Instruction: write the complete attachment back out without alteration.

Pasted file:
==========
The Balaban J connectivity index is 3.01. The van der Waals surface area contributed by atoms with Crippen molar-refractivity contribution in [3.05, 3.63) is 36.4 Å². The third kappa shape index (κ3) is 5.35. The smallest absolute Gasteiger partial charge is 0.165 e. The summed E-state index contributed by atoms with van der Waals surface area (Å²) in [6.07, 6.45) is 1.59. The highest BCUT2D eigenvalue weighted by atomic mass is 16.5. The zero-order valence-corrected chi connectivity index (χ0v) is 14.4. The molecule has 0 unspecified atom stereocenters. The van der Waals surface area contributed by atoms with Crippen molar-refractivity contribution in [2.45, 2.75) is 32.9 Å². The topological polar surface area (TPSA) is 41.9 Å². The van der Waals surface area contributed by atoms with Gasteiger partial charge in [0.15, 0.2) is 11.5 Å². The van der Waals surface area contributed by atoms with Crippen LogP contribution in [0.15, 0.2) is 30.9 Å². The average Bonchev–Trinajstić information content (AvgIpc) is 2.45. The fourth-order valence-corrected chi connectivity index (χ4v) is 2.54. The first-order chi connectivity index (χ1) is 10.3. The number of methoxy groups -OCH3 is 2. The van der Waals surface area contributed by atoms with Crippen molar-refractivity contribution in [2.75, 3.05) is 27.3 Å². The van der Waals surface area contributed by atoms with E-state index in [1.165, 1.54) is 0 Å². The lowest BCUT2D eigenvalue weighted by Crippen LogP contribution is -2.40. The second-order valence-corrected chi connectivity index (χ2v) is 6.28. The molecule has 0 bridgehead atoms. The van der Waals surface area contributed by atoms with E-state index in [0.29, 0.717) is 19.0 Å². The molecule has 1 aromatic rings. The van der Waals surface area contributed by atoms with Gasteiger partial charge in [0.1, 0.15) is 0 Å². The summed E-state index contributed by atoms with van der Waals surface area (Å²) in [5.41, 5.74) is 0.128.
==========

The Balaban J connectivity index is 3.01. The van der Waals surface area contributed by atoms with Crippen molar-refractivity contribution in [3.05, 3.63) is 36.4 Å². The third kappa shape index (κ3) is 5.35. The smallest absolute Gasteiger partial charge is 0.165 e. The summed E-state index contributed by atoms with van der Waals surface area (Å²) in [6.07, 6.45) is 1.59. The highest BCUT2D eigenvalue weighted by atomic mass is 16.5. The zero-order valence-corrected chi connectivity index (χ0v) is 14.4. The molecule has 0 unspecified atom stereocenters. The van der Waals surface area contributed by atoms with Crippen molar-refractivity contribution in [2.45, 2.75) is 32.9 Å². The topological polar surface area (TPSA) is 41.9 Å². The van der Waals surface area contributed by atoms with Gasteiger partial charge in [0.15, 0.2) is 11.5 Å². The van der Waals surface area contributed by atoms with Crippen LogP contribution in [0.15, 0.2) is 30.9 Å². The average Bonchev–Trinajstić information content (AvgIpc) is 2.45. The fourth-order valence-corrected chi connectivity index (χ4v) is 2.54. The first-order chi connectivity index (χ1) is 10.3. The number of methoxy groups -OCH3 is 2. The van der Waals surface area contributed by atoms with Crippen molar-refractivity contribution in [2.75, 3.05) is 27.3 Å². The van der Waals surface area contributed by atoms with E-state index in [1.165, 1.54) is 0 Å². The lowest BCUT2D eigenvalue weighted by Crippen LogP contribution is -2.40. The second-order valence-corrected chi connectivity index (χ2v) is 6.28. The molecule has 0 bridgehead atoms. The van der Waals surface area contributed by atoms with E-state index in [0.29, 0.717) is 19.0 Å². The molecule has 1 aromatic rings. The van der Waals surface area contributed by atoms with Gasteiger partial charge in [0.1, 0.15) is 0 Å². The summed E-state index contributed by atoms with van der Waals surface area (Å²) in [5.41, 5.74) is 0.128.